The Episcopal Church of The Holy Innocents 

Charitable Giving Through an IRA

 

Here is a summary of our Coffee Hour & Conversation from 3/1/20 which focused on qualified charitable giving through an IRA. Joining us was Amy Haig, a Certified Financial Planner and Wealth Management Advisor at Merrill Lynch. Amy is also our ML Advisor at Holy Innocents’ and manages a portion of our portfolio. She and her family reside in Beach Haven; her daughters are graduates of HI Preschool! 

Amy explained that if you have an eligible IRA, there are provisions to give to a charity, such as your church, or a legacy gift through IRA distributions. One of the primary benefits of this strategy is that you may be able to make a federal tax-free charitable distribution from your IRA. There are qualifications and rules to consider and Amy emphasized that anyone considering this strategy should consult their financial and tax advisors to see if it is right for them. 

Amy further explained the basic concepts of this strategy. Those 70 ½ or older can transfer money from a qualified IRA to a charity (or several) tax-free each year. These monies would count as part of your Required Minimum Distributions (RMDs) without being added to your adjusted gross income. Your charitable gift won’t be taxed, as it would be if you were to take a distribution and then donate the cash to charity. Your charitable dollars go further if you aren’t paying taxes on them. The donation isn’t deductible, but it will lower your modified adjusted gross income. The distribution must be paid directly to the qualified charity and would be set up directly with your financial institution.  Again, consult with your financial institution and tax advisor.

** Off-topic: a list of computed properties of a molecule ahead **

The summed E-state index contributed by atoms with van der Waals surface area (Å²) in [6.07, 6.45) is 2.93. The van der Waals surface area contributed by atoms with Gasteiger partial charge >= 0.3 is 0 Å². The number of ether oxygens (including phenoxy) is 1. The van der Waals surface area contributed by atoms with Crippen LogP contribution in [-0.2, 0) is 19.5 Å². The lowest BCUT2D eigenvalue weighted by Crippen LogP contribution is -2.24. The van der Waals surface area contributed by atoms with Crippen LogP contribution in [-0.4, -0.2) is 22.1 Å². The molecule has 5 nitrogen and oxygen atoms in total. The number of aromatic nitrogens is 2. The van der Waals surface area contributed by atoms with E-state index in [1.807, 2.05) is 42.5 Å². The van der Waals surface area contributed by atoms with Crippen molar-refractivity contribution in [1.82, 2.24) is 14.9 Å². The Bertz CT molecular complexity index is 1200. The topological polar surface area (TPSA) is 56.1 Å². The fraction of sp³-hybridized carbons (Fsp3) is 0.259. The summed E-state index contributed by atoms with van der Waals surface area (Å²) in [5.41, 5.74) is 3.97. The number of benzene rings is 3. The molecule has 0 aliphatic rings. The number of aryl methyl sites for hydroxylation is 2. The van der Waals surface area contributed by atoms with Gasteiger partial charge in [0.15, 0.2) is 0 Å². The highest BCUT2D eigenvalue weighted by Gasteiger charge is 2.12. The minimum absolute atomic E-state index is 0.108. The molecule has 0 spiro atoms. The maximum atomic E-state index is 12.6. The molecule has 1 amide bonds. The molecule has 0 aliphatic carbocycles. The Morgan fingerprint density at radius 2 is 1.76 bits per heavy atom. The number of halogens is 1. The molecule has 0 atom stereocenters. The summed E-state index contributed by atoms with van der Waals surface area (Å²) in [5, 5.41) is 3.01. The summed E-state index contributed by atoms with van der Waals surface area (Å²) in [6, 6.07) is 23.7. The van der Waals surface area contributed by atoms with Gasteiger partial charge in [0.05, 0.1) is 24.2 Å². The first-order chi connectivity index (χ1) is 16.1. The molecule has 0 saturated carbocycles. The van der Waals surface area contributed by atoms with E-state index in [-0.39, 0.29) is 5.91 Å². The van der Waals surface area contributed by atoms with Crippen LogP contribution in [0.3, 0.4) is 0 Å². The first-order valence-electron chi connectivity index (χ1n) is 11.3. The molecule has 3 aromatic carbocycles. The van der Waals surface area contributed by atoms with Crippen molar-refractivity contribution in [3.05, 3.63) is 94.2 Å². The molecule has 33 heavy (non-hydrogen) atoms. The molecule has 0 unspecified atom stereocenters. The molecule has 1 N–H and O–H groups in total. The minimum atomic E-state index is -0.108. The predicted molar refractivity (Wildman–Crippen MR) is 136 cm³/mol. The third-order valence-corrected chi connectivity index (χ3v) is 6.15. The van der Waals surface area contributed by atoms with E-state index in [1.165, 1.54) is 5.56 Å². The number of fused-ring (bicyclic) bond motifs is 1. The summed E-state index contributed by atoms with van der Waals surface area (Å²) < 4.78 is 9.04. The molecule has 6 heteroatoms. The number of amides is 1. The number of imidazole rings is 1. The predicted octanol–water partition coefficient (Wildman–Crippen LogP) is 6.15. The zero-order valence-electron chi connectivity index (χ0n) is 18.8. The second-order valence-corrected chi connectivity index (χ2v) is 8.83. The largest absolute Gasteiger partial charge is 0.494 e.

Also introduced briefly, were new changes to retirement plans that were approved by Congress in January 2020 through the SECURE Act, the acronym for Setting Every Community Up for Retirement Enhancement. The age at which you must begin taking Required Minimum Distributions from retirement accounts has been changed from the year in which you turn age 70 ½ to the year in which you turn age 72. If you don’t need to access your RMD for income, the SECURE Act provides more time for your savings to grow tax deferred and longer for you to add to these retirement funds.

 

Pat Peacock, Stewardship Chair

pat.coteypeacock@gmail.com